Wednesday, February 29, 2012

Firm Information Security Management (More News and Views)

Following the flurry of stories on law firm information security over the past few weeks, comes two related links:

The Risks of Taking Your Electronic Devices Abroad
  • "You have just finished a long trial, deal or other matter and decide to take a vacation… you bring along your work laptop, your BlackBerry or iPhone, and your iPad or e-reader to cover all your bases electronically."
  • "Then, a funny thing happens on your way to baggage check… The Customs and Border Protection officer asks to see your bags and decides to confiscate your laptop and iPad for further inspection. End result: You don't get your devices back for almost two months and you have no idea how many government agencies saw, inspected and/or analyzed their contents."
  • "Now, even without reasonable suspicion of any wrongdoing, the government can search, copy and seize travelers' laptops and other electronic devices at the border and can potentially continue to access personal and work data and information stored in the cloud, indefinitely and in an ongoing manner."
  • "Many law firms store attorney-client communications, clients' proprietary data and other confidential information this way and the limits on potential government access to such information is practically unbounded under the law as it exists today. This doesn't even include the possibility that, once any privileged communication is accessed by the government, the privilege could be deemed waived, with the scope of the waiver extending to all communications relating to the same subject matter. (What comes next? -- a subject matter waiver over everything in your email?!) Malpractice claims and ethical pitfalls would abound."
  • "Short of leaving our electronic devices at home, we may need to start taking copious measures when traveling internationally, like keeping a backup of our confidential data and communications elsewhere (e.g., on law firm servers) and securely deleting our hard drives, smartphones, etc., prior to travel, then remotely accessing the material we need when we get where we are going."
On a related note, see also an article in the February issue of Wisconsin Lawyer: “Preserve Confidentiality When Using Technology” --
  • Question: "I use a lot of technology equipment in my law practice. What steps must I take to ensure confidentiality of client information when disposing of this equipment?"
  • "Although this topic is still subject to much discussion and debate, it is clear that lawyers are required to have some basic understanding of the function and operations of equipment that is used in their practices, especially if that equipment is storing client information as part of its functioning. Special care must be exercised at the time of disposing of equipment used in the practice to make sure that client information is not somehow transmitted or left on the equipment for discovery by someone else."

Tuesday, February 28, 2012

ISO 27001 for Law Firms -- More News and Competitive Positioning

Bond Pearce just announced that the have retained their ISO 27001 certification. The firm's positioning of the broad scope of its certification suggests another conscious salvo in the use of ISO as a competitive wedge. (See: recent Allen & Overy ISO 27001 announcement.)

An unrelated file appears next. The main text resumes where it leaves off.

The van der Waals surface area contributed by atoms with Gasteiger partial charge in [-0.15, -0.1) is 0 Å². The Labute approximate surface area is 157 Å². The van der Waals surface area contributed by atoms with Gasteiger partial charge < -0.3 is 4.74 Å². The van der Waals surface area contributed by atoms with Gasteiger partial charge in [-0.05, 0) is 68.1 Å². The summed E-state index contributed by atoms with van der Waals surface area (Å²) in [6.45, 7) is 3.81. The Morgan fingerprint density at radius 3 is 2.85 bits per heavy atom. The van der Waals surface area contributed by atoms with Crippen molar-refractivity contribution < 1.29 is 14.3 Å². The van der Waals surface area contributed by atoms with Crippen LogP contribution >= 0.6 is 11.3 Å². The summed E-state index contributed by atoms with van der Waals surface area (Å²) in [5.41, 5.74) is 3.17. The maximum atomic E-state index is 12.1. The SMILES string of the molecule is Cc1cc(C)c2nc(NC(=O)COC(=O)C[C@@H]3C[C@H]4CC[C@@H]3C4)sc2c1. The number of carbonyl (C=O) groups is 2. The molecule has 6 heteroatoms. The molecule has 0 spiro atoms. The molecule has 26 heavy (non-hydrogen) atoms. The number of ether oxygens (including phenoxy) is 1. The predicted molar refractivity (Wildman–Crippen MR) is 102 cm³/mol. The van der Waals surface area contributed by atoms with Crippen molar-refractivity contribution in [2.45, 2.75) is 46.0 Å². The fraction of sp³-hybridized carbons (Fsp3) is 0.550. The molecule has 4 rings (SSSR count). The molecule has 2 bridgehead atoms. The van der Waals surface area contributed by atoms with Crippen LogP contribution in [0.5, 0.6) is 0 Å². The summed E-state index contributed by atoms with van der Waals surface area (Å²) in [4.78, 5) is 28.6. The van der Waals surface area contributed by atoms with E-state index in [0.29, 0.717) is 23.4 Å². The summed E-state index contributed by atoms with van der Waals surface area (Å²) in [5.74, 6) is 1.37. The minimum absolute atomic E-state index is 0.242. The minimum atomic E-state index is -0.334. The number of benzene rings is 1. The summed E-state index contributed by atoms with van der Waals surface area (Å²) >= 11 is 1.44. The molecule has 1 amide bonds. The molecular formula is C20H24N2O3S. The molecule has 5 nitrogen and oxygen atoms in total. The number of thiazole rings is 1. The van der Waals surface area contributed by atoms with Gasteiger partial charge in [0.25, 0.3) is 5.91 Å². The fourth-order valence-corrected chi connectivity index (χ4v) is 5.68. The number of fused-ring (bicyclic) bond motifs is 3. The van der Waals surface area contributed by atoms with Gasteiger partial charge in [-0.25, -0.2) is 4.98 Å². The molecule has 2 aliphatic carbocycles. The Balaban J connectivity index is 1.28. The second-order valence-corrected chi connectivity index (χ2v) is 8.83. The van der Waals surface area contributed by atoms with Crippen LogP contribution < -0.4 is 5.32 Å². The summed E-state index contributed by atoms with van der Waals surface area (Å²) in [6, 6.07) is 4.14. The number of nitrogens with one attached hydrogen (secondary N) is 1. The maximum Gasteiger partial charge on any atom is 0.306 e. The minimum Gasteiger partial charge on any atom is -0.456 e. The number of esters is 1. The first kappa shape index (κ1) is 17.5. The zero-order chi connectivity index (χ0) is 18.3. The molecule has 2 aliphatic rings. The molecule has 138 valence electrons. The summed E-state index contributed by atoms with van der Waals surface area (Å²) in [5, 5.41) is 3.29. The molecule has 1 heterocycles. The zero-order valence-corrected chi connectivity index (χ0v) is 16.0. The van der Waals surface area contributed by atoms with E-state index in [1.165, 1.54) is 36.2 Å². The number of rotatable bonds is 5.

• "ISO 27001 is the world's highest accreditation for information protection and security and is awarded to companies whose business processes conform to strict international standards; it is the only auditable international benchmark for information security management."
  • "We have retained our prestigious ISO 27001 certification following a robust external audit process. We were the first law firm in the UK to achieve full ISO 27001 certification across all sites and services back in 2008."
  • "Full ISO 27001 certification across the entire organisation is rare amongst law firms - many others limit the scope of their certification to IT alone."
  • "Retaining the certification demonstrates our continuing commitment to ensuring its client data is treated with the strictest safeguards and protections to ensure client confidentiality."
Ben Weinberger, Director of IT and Facilities, comments: "We serve an impressive array of national and multinational clients who rely upon our ability to protect and maintain their information with our rigorous security standards.  Retaining our ISO 27001 certification demonstrates our high level commitment and understanding of security requirements to ensure our client information and data remains fully secure. We maintain world-class technology and continue to invest in IT and all our business systems, which play a central role in our strategy to provide the best service experience to our clients."

Monday, February 27, 2012

Legal Ethics News & Developments

Ethical issues raised about nonlawyer law firm CEOs:
  • "Drinker Biddle & Reath partner Lawrence J. Fox, former chair of the American Bar Association’s standing committee on ethics and professional responsibility, thinks Scott Green's appointment marks the first breach of professional independence for lawyers."
  • "'It raises all sorts of questions and trivializes the basic tenant of professional independence — lawyers report to lawyers... The problem I see is those who want to own a law firm now have an argument for doing so. If you have a nonlawyer CEO, why shouldn’t the next step be Goldman Sachs or Walmart owning law firms.'"
Recent Ethics Opinions: